Fortunately, a concentration on cultural practices and theories is able to offer some hope and it is in the spirt of such hope that this issue has been collated. It starts out with a thorough and incisive theoretical discussion of the mutual benefits the bringing together of information theory and Stuart Hall’s communication model affords. In his “Articulation: Individuals to Collectives”, https://doi.org/10.22492/ijcs.7.1.01, Victor Peterson II discusses the ancient philosophical problem of how individuals and society interact with each other. He enlists the help of information theory to demonstrate that Stuart Hall’s work is able to redefine this relationship, and thereby enables individual agency to play a major part in societies’ formation. He then focusses on systemic racism and shows that despite the power of the system, individual interventions can prove to be even more powerful and are able to sway (conscious and subconscious) group beliefs in different directions. This is neither an automatic nor a guaranteed process, but it raises the hope for possible change.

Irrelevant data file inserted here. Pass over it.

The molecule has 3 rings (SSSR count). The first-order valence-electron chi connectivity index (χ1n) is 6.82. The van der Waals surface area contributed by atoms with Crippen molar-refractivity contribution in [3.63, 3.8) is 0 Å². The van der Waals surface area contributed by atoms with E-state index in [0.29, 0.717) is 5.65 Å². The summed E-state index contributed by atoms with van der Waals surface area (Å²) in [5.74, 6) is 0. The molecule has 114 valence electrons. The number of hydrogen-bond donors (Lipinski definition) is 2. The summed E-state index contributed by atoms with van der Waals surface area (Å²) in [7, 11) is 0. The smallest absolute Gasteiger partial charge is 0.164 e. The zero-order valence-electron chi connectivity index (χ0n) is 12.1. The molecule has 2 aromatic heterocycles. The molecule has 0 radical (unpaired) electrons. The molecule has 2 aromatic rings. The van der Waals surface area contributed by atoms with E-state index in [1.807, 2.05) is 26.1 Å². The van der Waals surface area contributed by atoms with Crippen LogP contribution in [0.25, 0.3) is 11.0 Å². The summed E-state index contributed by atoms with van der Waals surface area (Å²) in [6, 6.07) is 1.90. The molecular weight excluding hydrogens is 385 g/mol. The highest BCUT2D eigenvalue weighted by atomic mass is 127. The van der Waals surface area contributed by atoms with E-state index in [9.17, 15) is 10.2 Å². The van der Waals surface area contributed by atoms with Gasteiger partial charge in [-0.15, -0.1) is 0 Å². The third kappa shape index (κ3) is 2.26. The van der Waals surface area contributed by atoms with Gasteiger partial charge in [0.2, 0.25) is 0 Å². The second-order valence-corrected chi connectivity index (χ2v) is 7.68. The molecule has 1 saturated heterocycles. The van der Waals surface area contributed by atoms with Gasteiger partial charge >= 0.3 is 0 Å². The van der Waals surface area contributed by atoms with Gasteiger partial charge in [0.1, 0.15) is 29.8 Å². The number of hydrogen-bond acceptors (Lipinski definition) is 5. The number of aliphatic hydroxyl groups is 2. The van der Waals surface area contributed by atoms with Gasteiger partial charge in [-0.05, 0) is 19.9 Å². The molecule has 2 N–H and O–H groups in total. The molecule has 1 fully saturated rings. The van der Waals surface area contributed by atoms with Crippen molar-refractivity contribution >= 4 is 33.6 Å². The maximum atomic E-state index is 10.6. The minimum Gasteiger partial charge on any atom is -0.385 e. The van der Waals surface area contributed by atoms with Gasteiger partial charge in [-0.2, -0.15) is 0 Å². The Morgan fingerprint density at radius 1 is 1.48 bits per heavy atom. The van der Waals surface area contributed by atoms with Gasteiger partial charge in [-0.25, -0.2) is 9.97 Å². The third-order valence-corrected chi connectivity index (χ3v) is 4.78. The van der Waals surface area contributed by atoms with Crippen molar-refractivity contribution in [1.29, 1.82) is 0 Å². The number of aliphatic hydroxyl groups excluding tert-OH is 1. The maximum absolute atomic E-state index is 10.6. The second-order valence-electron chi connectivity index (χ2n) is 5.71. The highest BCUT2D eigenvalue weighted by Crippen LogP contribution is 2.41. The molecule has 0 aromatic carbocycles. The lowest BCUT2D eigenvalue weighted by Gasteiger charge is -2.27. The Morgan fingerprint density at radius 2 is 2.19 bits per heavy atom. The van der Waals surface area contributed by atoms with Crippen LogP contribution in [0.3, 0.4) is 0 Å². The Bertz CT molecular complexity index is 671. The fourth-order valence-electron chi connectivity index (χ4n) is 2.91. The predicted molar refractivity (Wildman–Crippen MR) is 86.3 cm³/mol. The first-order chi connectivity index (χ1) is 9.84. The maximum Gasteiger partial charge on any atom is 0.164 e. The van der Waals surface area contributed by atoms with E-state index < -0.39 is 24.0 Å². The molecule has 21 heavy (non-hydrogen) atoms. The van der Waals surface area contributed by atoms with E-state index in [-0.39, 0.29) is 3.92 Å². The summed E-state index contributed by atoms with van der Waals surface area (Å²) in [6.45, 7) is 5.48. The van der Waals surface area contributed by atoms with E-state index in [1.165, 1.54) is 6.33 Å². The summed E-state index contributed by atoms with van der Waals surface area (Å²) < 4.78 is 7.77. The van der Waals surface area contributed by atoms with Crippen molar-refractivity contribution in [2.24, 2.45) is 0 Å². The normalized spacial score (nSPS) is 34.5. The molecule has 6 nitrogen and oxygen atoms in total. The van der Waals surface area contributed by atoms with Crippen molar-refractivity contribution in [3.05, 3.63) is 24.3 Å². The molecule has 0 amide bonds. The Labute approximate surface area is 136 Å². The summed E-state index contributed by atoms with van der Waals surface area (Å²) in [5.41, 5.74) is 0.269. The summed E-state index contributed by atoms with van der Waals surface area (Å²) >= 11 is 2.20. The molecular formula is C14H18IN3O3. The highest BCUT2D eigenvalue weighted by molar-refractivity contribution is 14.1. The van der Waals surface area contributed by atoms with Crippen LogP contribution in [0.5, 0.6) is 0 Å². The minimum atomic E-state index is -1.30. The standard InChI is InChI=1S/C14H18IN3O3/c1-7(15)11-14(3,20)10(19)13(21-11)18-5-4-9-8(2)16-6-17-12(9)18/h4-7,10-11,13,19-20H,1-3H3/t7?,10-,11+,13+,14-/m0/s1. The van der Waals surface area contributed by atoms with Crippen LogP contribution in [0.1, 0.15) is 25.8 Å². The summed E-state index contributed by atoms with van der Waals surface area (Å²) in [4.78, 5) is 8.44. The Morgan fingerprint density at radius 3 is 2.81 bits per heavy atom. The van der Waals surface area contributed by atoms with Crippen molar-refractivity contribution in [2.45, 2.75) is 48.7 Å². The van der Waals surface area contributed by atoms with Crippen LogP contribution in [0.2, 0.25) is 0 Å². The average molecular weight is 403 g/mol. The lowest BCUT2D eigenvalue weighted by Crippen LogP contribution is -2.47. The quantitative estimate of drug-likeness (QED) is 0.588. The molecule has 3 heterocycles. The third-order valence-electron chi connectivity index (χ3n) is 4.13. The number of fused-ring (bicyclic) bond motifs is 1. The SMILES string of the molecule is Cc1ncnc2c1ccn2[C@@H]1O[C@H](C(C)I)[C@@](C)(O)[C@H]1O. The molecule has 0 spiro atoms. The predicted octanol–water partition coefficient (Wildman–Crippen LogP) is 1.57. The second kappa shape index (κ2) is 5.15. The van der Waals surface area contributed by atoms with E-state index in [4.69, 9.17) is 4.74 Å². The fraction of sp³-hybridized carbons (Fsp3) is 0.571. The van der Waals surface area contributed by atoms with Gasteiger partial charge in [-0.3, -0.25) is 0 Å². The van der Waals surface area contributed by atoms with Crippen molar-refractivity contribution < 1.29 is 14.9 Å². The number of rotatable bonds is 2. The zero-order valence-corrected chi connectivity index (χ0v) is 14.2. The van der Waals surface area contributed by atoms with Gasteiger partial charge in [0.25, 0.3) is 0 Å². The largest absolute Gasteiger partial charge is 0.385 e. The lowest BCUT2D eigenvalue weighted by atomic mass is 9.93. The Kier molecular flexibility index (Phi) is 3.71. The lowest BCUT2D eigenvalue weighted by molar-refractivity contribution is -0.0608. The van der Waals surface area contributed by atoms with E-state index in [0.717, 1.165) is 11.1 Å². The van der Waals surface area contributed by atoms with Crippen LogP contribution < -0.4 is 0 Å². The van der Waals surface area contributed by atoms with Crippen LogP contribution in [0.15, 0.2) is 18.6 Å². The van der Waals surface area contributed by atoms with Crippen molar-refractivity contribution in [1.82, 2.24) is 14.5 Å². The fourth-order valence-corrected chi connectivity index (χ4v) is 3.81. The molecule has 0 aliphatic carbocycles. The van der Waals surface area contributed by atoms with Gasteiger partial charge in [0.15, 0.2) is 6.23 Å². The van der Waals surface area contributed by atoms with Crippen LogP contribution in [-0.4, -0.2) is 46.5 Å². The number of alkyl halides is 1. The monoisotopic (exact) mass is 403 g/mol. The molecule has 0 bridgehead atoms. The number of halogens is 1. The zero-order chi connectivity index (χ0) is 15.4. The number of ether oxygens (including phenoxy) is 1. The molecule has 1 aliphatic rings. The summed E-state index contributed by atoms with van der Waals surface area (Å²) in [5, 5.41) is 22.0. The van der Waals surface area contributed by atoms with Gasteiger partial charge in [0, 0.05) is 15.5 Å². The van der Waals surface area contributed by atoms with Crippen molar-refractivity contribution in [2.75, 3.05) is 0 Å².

The next two articles, “Assessing Practice Teachers’ Culturally Responsive Teaching: The Role of Gender and Degree Programs in Competence Development”, https://doi.org/10.22492/ijcs.7.1.02, by Manuel E. Caingcoy et al. and “Tikbubulan: Transitions from Folk Song to Creative Dance” by Erwin Oscar P. Ripalda, https://doi.org/10.22492/ijcs.7.1.03, take us to the Philippines and present practical work regarding changes in the teaching of culture. Caingoy et al. describe how teacher training is changing in the Philippines, taking onboard recent theories of cultural studies to refocus and localise classroom discussions on traditional cultures. Their small-scale study elicits a number of important suggestions, but also shows that some issues with gender in teaching would require a closer look, as it seems to suggest that male teachers are still challenged more than their female counterparts in effecting an empathetic classroom teaching atmosphere for the teaching of culture. Further (comparative) research, therefore, seems highly desirable in this area.